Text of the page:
Jon Westfall remembers well the time he wired $1,000 (about Rs41,000) to a man in Dubai whom he had never met. His contact had access to an iMate, a small hybrid of a cellphone and a PDA that wasn’t available in the US.
“He told me, ‘There’s no reason for you to trust me, but if you really want one, Western Union me $1,000 and I’ll send you one.’”
Westfall, a contributing editor for?PocketPCTHoughts.com who lives in Marblehead, Ohio, had to have one. “It was the first model they ever released. This one was just the Cadillac of PocketPCs,” he said. “About three or four weeks later, he was able to get me one.”
Anyone who has ever wanted the smallest, quickest, slickest or simply the newest gadget knows the feeling. The solution had been to search the world, wade into the riskiest online bazaars, grapple with manuals written in foreign languages and live with the lack of manufacturer’s support.
This is still true, but the first adopters willing to pay a premium for exotic notebook computers, cellphones and tech toys can turn to any number of businesses that specialize in finding objects that are not sold in the big-box store near their home. “We love to have the newest thing that no one else has,” said Eric Ralls, the president of RedOrbit.com, a website that sells electronic goods from around the world.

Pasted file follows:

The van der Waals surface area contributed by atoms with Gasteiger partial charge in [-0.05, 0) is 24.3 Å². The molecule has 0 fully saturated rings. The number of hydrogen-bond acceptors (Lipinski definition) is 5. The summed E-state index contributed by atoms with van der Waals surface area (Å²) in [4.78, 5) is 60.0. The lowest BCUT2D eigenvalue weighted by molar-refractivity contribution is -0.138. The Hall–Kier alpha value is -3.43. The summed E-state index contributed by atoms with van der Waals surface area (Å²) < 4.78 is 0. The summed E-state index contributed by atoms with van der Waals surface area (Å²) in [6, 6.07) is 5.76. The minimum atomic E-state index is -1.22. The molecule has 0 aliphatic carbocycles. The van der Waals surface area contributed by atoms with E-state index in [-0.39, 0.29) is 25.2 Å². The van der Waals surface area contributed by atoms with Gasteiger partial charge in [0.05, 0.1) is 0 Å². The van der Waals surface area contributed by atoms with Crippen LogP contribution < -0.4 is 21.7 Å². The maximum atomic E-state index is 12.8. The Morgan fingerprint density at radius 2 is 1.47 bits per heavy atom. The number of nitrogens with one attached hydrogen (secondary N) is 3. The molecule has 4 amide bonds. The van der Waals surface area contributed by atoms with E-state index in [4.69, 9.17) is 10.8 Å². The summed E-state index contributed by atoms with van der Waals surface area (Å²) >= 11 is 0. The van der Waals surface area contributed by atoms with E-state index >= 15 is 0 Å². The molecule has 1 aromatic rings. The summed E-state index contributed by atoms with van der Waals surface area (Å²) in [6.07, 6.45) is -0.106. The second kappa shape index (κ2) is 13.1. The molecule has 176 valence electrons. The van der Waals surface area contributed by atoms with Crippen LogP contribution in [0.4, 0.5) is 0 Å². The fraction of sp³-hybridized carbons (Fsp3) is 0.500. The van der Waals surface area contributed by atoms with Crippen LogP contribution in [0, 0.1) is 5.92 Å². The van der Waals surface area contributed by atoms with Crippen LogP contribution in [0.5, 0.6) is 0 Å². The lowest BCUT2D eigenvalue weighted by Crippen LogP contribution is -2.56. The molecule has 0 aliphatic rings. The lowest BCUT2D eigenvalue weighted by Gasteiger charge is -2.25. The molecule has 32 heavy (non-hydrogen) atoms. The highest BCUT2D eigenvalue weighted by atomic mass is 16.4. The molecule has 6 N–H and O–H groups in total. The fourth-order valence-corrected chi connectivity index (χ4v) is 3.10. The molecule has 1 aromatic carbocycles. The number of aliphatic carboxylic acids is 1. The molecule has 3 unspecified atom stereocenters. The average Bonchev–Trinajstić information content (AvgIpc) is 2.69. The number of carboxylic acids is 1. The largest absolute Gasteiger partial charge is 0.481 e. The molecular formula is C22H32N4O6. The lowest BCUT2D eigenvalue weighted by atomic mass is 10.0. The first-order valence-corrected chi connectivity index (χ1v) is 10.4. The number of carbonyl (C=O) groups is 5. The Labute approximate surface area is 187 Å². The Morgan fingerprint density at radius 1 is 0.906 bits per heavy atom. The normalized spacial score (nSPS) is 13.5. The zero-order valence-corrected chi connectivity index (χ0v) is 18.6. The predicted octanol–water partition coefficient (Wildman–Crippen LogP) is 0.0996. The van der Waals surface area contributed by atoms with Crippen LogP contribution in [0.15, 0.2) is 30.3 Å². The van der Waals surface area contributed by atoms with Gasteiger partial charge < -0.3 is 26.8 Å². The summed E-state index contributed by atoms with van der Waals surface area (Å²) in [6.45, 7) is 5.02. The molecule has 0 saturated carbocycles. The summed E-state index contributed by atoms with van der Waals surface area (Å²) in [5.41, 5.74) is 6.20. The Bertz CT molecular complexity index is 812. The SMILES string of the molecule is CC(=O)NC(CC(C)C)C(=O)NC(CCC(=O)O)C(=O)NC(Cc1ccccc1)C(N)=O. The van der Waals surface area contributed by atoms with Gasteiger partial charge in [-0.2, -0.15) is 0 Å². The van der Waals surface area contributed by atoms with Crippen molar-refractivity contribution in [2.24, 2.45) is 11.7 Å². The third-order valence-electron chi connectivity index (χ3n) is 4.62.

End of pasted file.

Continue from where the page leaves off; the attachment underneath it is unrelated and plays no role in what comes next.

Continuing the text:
His products are found by Dynamism.com, another importer of the unavailable. Dynamism has agents in Japan, South Korea and Europe who watch the stores for new products from the local manufacturers, large and small, that are not exported to the US.
Douglas Krone, Dynamism’s chief executive, said the firm not only imported the products but also customized them by translating manuals and installing local versions of the software if it existed. If there are problems, Dynamism offers a “rescue warranty” that pays for unlimited support and overnight shipping for repairs.
The manufacturers, for a variety of reasons, decide a product is not worth exporting. It may be that its size or sensibility is not quite right for foreigners. The product may be a limited edition, made in numbers too small to justify export, or perhaps all the bugs have not been worked out. Often, firms simply conclude that there is not a mass market for the product in the US.
E-Bay continues to be a popular source of the hard-to-get products. There are risks, as there are with many things you buy on the big auction site. If something bought online breaks, it’s very difficult to get service, Krone said.
Opinions vary on whether the gadget gap between America and the rest of the world is closing, but Krone said that Dynamism’s window of opportunity was always small. “Most of the products we’re selling do get mass-marketed here, and we discontinue them.”